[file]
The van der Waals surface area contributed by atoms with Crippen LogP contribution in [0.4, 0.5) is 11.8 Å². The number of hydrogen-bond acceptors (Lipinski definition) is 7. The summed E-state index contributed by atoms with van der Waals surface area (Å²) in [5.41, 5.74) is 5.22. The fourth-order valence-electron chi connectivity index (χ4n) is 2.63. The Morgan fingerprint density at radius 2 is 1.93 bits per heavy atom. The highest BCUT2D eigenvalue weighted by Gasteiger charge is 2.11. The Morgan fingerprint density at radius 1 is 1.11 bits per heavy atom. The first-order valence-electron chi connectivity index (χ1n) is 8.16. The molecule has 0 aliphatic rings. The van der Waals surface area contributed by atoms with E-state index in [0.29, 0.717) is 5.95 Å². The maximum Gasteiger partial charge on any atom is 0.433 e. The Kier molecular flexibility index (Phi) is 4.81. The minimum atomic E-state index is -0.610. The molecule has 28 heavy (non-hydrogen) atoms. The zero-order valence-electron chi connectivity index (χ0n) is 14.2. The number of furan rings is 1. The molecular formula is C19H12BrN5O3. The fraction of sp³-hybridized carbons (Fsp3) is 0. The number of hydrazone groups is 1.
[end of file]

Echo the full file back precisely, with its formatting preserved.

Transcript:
The van der Waals surface area contributed by atoms with Crippen LogP contribution in [0.4, 0.5) is 11.8 Å². The number of hydrogen-bond acceptors (Lipinski definition) is 7. The summed E-state index contributed by atoms with van der Waals surface area (Å²) in [5.41, 5.74) is 5.22. The fourth-order valence-electron chi connectivity index (χ4n) is 2.63. The Morgan fingerprint density at radius 2 is 1.93 bits per heavy atom. The highest BCUT2D eigenvalue weighted by Gasteiger charge is 2.11. The Morgan fingerprint density at radius 1 is 1.11 bits per heavy atom. The first-order valence-electron chi connectivity index (χ1n) is 8.16. The molecule has 0 aliphatic rings. The van der Waals surface area contributed by atoms with E-state index in [0.29, 0.717) is 5.95 Å². The maximum Gasteiger partial charge on any atom is 0.433 e. The Kier molecular flexibility index (Phi) is 4.81. The minimum atomic E-state index is -0.610. The molecule has 28 heavy (non-hydrogen) atoms. The zero-order valence-electron chi connectivity index (χ0n) is 14.2. The number of furan rings is 1. The molecular formula is C19H12BrN5O3. The fraction of sp³-hybridized carbons (Fsp3) is 0. The number of hydrazone groups is 1.